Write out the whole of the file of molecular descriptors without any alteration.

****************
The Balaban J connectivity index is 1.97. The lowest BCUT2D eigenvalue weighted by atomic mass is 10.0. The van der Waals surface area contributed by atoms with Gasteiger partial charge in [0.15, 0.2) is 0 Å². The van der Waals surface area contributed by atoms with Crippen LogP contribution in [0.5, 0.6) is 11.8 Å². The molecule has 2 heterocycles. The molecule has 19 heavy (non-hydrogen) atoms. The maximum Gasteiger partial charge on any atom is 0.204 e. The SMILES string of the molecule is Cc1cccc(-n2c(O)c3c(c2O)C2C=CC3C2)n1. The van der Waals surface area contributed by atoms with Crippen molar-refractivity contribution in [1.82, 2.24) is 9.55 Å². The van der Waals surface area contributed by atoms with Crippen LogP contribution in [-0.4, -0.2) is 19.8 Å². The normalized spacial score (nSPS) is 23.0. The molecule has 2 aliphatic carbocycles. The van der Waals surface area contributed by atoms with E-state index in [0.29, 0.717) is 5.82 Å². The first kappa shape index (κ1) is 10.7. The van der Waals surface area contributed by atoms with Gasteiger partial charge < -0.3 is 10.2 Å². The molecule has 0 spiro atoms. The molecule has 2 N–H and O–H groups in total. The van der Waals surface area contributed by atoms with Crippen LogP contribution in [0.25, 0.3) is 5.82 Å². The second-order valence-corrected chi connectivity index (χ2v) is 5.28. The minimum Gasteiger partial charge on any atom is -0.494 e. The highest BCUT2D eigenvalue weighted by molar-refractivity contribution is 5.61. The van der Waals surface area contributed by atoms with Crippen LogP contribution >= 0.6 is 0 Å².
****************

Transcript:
The Balaban J connectivity index is 1.97. The lowest BCUT2D eigenvalue weighted by atomic mass is 10.0. The van der Waals surface area contributed by atoms with Gasteiger partial charge in [0.15, 0.2) is 0 Å². The van der Waals surface area contributed by atoms with Crippen LogP contribution in [0.5, 0.6) is 11.8 Å². The molecule has 2 heterocycles. The molecule has 19 heavy (non-hydrogen) atoms. The maximum Gasteiger partial charge on any atom is 0.204 e. The SMILES string of the molecule is Cc1cccc(-n2c(O)c3c(c2O)C2C=CC3C2)n1. The van der Waals surface area contributed by atoms with Crippen molar-refractivity contribution in [1.82, 2.24) is 9.55 Å². The van der Waals surface area contributed by atoms with Crippen LogP contribution in [-0.4, -0.2) is 19.8 Å². The normalized spacial score (nSPS) is 23.0. The molecule has 2 aliphatic carbocycles. The van der Waals surface area contributed by atoms with E-state index in [0.29, 0.717) is 5.82 Å². The first kappa shape index (κ1) is 10.7. The van der Waals surface area contributed by atoms with Gasteiger partial charge < -0.3 is 10.2 Å². The molecule has 0 spiro atoms. The molecule has 2 N–H and O–H groups in total. The van der Waals surface area contributed by atoms with Crippen LogP contribution in [0.25, 0.3) is 5.82 Å². The second-order valence-corrected chi connectivity index (χ2v) is 5.28. The minimum Gasteiger partial charge on any atom is -0.494 e. The highest BCUT2D eigenvalue weighted by molar-refractivity contribution is 5.61. The van der Waals surface area contributed by atoms with Crippen LogP contribution >= 0.6 is 0 Å².